Protestors prove value of social media crisis tools

Social media has played a key role in the uprisings of Tunisia and Egypt, proving to be an adaptable and customizable crisis communications tool.

Social media has played a key role in the uprisings of Tunisia and Egypt, proving to be an adaptable and customizable crisis communications tool.

Major technology companies created a new way for citizens to express their views, after the Egyptian government temporarily shut down Internet and cellular service in an attempt to block communications between anti-government protestors.

Google, Twitter, and SayNow created a “speak-to-tweet” service, which allows people to dial a telephone number and leave a voicemail (landline service remained largely intact). The service then translates the voicemail into a written message that is sent over Twitter.

In a blog post titled The Tweets Must Flow, Twitter co-founder Biz Stone said freedom of expression is essential.

Jeff Beringer, SVP, global practice leader of Dialogue, the digital practice of GolinHarris, says “this case underscores the fact that companies, governments, and other stakeholders cannot squelch the voice of constituents no matter how hard they try.”

“People will figure out new ways to get their story out, or find old ways to get it out,” he says. 

While it is unlikely the new solutions created in Egypt will become permanent services, Patrick Kerley, senior digital strategist at Levick Strategic Communications, says they could impact crisis communications long-term. 

“While the reasons for sharing information in Egypt's case were perhaps more political than practical, the solutions could certainly be invaluable during natural disasters,” he says. “Voice-to-Twitter, alternate Internet connectivity solutions, and other technologies can be utilized to ensure more people can access critical information in the days following catastrophe.”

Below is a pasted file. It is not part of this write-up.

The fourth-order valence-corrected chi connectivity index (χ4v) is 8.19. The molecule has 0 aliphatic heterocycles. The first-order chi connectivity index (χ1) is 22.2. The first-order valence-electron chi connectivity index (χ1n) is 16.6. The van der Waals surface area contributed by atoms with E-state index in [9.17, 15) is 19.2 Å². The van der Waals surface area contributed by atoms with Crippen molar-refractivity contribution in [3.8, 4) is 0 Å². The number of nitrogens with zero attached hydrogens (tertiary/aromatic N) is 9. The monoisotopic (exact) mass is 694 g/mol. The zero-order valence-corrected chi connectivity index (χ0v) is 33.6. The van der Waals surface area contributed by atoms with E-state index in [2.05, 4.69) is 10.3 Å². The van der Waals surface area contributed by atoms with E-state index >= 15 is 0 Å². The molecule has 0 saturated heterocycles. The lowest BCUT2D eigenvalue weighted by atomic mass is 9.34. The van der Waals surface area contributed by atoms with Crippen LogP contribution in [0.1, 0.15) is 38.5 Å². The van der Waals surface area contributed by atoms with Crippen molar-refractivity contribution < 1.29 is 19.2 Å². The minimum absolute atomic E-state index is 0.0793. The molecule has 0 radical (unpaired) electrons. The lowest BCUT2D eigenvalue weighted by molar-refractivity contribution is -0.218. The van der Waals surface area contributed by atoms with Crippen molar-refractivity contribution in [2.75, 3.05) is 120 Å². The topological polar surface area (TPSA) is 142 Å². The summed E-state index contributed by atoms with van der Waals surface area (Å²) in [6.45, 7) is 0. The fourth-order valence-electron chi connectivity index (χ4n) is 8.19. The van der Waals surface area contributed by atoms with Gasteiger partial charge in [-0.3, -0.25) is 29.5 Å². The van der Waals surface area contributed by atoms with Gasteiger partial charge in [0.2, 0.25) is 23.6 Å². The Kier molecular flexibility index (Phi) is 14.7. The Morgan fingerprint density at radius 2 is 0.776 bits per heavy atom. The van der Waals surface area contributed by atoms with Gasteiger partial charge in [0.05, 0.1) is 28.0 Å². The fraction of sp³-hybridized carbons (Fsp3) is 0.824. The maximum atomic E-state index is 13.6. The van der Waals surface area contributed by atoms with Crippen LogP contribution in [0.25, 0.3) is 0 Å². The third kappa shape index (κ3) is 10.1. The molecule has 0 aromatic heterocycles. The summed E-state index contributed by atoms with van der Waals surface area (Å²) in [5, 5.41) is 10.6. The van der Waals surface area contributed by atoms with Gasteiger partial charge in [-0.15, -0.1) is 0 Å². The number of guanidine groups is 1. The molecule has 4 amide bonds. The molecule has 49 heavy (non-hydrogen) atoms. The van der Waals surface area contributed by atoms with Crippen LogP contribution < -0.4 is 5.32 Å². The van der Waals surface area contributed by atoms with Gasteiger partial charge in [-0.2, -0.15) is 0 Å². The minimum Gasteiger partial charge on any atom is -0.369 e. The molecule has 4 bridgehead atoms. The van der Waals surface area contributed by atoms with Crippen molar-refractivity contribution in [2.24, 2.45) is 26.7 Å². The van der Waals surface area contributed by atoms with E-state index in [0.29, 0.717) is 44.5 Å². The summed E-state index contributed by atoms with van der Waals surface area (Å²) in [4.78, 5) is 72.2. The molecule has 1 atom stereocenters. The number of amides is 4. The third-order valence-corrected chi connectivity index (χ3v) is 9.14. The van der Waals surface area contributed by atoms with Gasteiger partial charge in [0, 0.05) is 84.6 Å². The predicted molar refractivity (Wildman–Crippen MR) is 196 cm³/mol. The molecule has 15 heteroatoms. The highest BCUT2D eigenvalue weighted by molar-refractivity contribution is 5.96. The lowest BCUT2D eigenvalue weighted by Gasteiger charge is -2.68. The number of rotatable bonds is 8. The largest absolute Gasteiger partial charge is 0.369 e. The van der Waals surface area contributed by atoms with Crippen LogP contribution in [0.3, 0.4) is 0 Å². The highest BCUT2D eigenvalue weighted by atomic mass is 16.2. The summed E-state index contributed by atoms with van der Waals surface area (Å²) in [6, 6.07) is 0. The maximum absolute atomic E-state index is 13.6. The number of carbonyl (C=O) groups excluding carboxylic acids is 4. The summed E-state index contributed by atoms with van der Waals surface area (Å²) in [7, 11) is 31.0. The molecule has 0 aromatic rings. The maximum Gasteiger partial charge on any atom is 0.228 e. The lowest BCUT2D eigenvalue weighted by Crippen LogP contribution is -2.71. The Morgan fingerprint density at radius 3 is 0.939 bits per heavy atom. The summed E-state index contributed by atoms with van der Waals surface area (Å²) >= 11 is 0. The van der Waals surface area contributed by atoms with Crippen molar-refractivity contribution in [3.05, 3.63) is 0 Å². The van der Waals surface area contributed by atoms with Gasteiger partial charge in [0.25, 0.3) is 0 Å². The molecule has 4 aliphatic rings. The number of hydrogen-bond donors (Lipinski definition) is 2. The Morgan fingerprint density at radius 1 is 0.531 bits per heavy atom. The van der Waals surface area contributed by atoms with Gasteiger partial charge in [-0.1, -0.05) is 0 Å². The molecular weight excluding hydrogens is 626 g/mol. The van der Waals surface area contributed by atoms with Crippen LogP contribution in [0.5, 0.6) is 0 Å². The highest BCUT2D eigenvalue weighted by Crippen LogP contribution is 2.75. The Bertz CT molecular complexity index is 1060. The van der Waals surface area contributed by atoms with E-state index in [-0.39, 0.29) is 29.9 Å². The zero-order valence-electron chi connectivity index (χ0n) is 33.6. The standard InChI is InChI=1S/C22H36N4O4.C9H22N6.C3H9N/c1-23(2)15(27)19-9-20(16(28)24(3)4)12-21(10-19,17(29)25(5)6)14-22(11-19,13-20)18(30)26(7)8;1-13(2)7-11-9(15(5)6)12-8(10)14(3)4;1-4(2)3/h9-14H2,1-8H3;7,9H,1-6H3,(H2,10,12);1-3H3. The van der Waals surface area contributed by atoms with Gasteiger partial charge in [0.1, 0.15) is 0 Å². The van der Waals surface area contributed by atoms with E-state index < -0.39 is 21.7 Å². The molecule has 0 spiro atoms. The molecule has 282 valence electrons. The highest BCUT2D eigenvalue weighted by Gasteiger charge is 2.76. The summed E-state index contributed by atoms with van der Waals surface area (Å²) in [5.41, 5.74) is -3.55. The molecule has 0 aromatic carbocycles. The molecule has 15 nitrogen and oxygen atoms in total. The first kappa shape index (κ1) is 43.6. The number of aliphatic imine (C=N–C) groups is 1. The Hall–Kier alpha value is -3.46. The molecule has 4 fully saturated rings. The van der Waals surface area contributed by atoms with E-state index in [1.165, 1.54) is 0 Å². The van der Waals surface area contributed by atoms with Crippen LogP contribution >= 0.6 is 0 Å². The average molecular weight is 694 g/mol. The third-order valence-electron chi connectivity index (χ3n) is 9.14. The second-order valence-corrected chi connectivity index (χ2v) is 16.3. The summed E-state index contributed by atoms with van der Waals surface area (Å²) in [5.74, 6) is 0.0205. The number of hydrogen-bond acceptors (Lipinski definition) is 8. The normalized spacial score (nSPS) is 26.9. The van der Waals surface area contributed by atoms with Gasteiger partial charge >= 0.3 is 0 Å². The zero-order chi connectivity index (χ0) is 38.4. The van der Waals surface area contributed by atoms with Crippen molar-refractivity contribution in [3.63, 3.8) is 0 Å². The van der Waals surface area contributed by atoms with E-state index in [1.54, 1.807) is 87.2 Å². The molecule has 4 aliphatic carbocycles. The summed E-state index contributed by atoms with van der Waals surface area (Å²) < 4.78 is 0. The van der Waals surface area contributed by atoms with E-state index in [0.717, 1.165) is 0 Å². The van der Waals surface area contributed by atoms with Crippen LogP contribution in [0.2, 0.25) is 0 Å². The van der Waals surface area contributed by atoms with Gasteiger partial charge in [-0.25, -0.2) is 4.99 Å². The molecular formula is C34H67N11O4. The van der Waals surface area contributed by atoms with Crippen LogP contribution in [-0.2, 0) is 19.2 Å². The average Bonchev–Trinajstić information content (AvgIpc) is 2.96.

“People in affected areas could use these tools to identify critical needs, communicate with responders, and more – think New York City's 311 service,” adds Kerley.

While some have dubbed the situation in Egypt a Twitter revolution, Sysomos, a social media monitoring firm, found of 52 million Twitter users only 14,642 identified their location at Egypt, Yemen, or Tunisia – suggesting a small minority of people are actually on the ground in Egypt tweeting.

Still, there is no question that the rest of the social media sphere is talking about the revolution in Egypt, some of whom are tweeting on behalf of family and friends in the region.

Sysomos reports the number of tweets that contained the words "Egypt," "Yemen," or "Tunisia" increased more than tenfold after January 23rd – to 1.3 million tweets between January 24 and 30.

Between January 16 and 23, there were only 122,319 tweets that contained those words.

Ian Twine, general manager of Edelman UAE, says Twitter has proven a rallying tool for the Arab community outside Egypt.

“It is great for the Arab world to show how they have an opinion on this, and it is a pretty clear message from the Twitter users of the world that [Egyptian president Hosni] Mubarak has to go,” says Twine. “This has been a message of solidarity from the Arab Twitter world.”

David Holdridge, president and founder of Bridging the Divide, a nonprofit organization dedicated to reform of American foreign assistance, says the Internet will only help give a strong voice (as well as support) to suppressed populations in the Arab world.

Bridging the Divide is in discussion with the US State Department and information communications technology companies about creating broadband support groups in cities like Cairo, Holdridge tells PRWeek.

“The idea is to provide upward pressure on governments to extend access and make the Internet open,” he says. “The increasing access of a growing, modern class over there to the Internet is something that is not going to be turned back.”

Indeed, Facebook reported its highest number of active users from Egypt – five million – since Internet access was restored to the region.

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